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  • Writer's pictureDonna Gerard

THE PERFECT WIFE

Updated: Oct 10, 2023




I always loved crime shows. Criminal Minds. Dexter. The Equalizer. Older stuff like Columbo, Perry Mason, Quincy. Every night after the kids were in bed I turned on the TV and settled in for the evening. Trecia always sat with me. She never failed to know who done it and know what clues would point to the murderer. It seemed like normal fun. We were married for 16 normal years. Suddenly we weren’t normal. Suddenly we weren’t married. She was dead. Thank God.


Trecia was freakishly smart. She took in everything. When my mother’s birthday was coming up, Trecia had already purchased a sweater that Mom admired as we passed a store window on a weekend trip to Cape May last summer. Naturally, she new the correct size and that Mom had once said that she loved red but didn’t own a single thing in that color. My wife knew everyone’s phone number, address, children’s names and ages, and could easily recall our social security numbers, bank account numbers, and the expected temperatures for the following week. She could buy a cart full of food and estimate the cost within $1. Trecia could recall conversations verbatim, and describe what my boss’s wife wore to last year’s Christmas party. Oh, and she spoke 5 languages- her native English, Spanish and French from high school, Polish that her grandmother spoke, and Arabic that she taught herself because she loved the look of the writing.

But her talents weren’t limited to memory. Trecia was organized. Everything in our house was was run with precision- the kids’ rooms, the closets, the basement, the garage, and our schedules. Her day was perfectly executed from the time she got out of bed until the moment she laid her head down. Things happen in life- we get sick, cars break down, plans get canceled, and meetings run late. Trecia was an expert at flexibility, anticipation, and contingency planning. When Robbie, our son, ran a fever the morning of my trip to Cleveland, by the time I had gotten out of bed she had rearranged her work schedule, ordered me an Uber, and arranged for a friend to take Carma, our daughter, to school. Somehow, breakfast was already in the works.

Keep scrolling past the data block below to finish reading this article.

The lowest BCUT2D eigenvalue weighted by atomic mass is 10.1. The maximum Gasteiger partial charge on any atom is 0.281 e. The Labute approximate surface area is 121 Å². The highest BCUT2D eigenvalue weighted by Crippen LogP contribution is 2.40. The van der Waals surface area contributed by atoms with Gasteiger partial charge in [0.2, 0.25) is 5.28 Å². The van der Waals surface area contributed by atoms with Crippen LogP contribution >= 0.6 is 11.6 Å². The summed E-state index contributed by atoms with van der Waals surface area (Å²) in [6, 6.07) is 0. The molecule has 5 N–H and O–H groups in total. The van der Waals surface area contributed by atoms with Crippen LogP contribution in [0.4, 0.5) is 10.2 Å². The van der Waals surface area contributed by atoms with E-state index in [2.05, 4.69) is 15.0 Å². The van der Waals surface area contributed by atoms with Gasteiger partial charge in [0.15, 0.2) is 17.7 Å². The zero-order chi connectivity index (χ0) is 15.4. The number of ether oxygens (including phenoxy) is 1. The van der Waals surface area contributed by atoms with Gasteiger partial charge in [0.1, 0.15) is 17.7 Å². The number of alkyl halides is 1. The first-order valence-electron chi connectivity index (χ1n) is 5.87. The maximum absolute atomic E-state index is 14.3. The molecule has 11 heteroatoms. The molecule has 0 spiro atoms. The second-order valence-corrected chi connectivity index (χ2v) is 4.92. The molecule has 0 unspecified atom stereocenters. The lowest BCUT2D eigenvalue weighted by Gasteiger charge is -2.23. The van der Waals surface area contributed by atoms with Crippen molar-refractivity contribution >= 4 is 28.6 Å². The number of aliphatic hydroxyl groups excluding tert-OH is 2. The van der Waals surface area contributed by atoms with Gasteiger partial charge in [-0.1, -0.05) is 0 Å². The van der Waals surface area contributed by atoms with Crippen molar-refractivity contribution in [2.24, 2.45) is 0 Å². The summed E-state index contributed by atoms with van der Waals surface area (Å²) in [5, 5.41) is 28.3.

Trecia was an event planner. She could put together a wedding, a convention, or a fundraiser without blinking an eye. She knew so many people who did so many things, and she had an arsenal of skills of her own. She was an impeccable judge of good service, quality products, and aesthetics, and had the ability to step up personally when needed. She could write a publicity article, make balloon animals, cook a gourmet meal, fix a toilet, sew a seam, lay bricks, paint a landscape, or hook up a light fixture. I can’t think of anything she couldn’t do. Somehow, Trecia seemed to have time to spare. She was so efficient that her reputation preceded her, and she could charge top dollar for her services. She didn’t have to take that many clients, leaving her with plenty of time for housework, socializing, the kids, and her own varied hobbies.


She was a loving and attentive wife, a fabulously fun and compassionate mother, and best friend to anyone she met. My wife was perfect. I loved her for her energy, her uniqueness, her sense of humor, her intellect, and her beauty. She had it all and she did it all. I actually had nothing to do around the house. She always hired someone to take care of the lawn. She either made household repairs herself or hired someone. I never had to clean a bathroom, fold a load of laundry, or paint a room. If you asked, I wouldn’t have been able to tell you where we kept the ironing board, the paint, or the tools. I didn’t realize it until it was too late, but she held the reins in every respect.